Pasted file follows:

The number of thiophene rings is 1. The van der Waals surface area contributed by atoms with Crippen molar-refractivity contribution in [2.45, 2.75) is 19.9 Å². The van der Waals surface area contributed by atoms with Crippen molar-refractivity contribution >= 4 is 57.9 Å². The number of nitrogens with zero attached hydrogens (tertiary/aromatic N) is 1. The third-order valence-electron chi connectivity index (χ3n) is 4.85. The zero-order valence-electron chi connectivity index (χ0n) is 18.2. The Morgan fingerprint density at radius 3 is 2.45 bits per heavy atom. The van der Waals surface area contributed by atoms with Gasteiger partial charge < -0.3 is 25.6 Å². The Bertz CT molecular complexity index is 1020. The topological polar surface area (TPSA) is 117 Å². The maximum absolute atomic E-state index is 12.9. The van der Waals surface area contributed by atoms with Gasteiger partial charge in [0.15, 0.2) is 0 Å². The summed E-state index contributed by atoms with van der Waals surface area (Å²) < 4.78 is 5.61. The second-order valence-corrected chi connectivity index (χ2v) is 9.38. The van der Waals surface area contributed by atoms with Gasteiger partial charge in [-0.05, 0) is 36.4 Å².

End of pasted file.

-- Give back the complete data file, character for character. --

The number of thiophene rings is 1. The van der Waals surface area contributed by atoms with Crippen molar-refractivity contribution in [2.45, 2.75) is 19.9 Å². The van der Waals surface area contributed by atoms with Crippen molar-refractivity contribution >= 4 is 57.9 Å². The number of nitrogens with zero attached hydrogens (tertiary/aromatic N) is 1. The third-order valence-electron chi connectivity index (χ3n) is 4.85. The zero-order valence-electron chi connectivity index (χ0n) is 18.2. The Morgan fingerprint density at radius 3 is 2.45 bits per heavy atom. The van der Waals surface area contributed by atoms with Gasteiger partial charge < -0.3 is 25.6 Å². The Bertz CT molecular complexity index is 1020. The topological polar surface area (TPSA) is 117 Å². The maximum absolute atomic E-state index is 12.9. The van der Waals surface area contributed by atoms with Gasteiger partial charge in [0.15, 0.2) is 0 Å². The summed E-state index contributed by atoms with van der Waals surface area (Å²) < 4.78 is 5.61. The second-order valence-corrected chi connectivity index (χ2v) is 9.38. The van der Waals surface area contributed by atoms with Gasteiger partial charge in [-0.05, 0) is 36.4 Å².